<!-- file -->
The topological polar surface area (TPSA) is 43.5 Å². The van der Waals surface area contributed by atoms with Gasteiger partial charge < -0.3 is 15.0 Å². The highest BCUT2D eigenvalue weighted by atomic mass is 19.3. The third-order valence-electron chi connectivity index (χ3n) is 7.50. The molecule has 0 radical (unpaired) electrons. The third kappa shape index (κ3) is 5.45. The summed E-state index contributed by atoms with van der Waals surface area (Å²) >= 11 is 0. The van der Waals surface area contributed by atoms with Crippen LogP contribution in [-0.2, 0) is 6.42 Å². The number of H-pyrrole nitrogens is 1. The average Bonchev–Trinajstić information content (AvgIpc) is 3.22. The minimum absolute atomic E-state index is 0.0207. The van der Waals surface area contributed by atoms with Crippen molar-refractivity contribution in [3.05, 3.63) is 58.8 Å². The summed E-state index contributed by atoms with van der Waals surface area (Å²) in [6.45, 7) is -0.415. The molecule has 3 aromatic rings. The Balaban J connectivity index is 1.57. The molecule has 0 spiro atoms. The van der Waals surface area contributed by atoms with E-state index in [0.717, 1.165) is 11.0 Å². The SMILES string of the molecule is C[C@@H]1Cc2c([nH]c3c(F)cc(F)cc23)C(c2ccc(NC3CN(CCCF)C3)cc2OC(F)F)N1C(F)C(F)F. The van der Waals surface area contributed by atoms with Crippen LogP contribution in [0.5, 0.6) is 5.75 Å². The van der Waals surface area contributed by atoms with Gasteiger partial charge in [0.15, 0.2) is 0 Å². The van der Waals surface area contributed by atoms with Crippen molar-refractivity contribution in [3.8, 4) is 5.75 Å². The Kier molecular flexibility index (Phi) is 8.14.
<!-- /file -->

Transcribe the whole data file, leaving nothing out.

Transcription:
The topological polar surface area (TPSA) is 43.5 Å². The van der Waals surface area contributed by atoms with Gasteiger partial charge < -0.3 is 15.0 Å². The highest BCUT2D eigenvalue weighted by atomic mass is 19.3. The third-order valence-electron chi connectivity index (χ3n) is 7.50. The molecule has 0 radical (unpaired) electrons. The third kappa shape index (κ3) is 5.45. The summed E-state index contributed by atoms with van der Waals surface area (Å²) >= 11 is 0. The van der Waals surface area contributed by atoms with Crippen LogP contribution in [-0.2, 0) is 6.42 Å². The number of H-pyrrole nitrogens is 1. The average Bonchev–Trinajstić information content (AvgIpc) is 3.22. The minimum absolute atomic E-state index is 0.0207. The van der Waals surface area contributed by atoms with Crippen molar-refractivity contribution in [3.05, 3.63) is 58.8 Å². The summed E-state index contributed by atoms with van der Waals surface area (Å²) in [6.45, 7) is -0.415. The molecule has 3 aromatic rings. The Balaban J connectivity index is 1.57. The molecule has 0 spiro atoms. The van der Waals surface area contributed by atoms with E-state index in [0.717, 1.165) is 11.0 Å². The SMILES string of the molecule is C[C@@H]1Cc2c([nH]c3c(F)cc(F)cc23)C(c2ccc(NC3CN(CCCF)C3)cc2OC(F)F)N1C(F)C(F)F. The van der Waals surface area contributed by atoms with Crippen LogP contribution in [0.5, 0.6) is 5.75 Å². The van der Waals surface area contributed by atoms with Gasteiger partial charge in [0.15, 0.2) is 0 Å². The van der Waals surface area contributed by atoms with Crippen molar-refractivity contribution in [3.8, 4) is 5.75 Å². The Kier molecular flexibility index (Phi) is 8.14.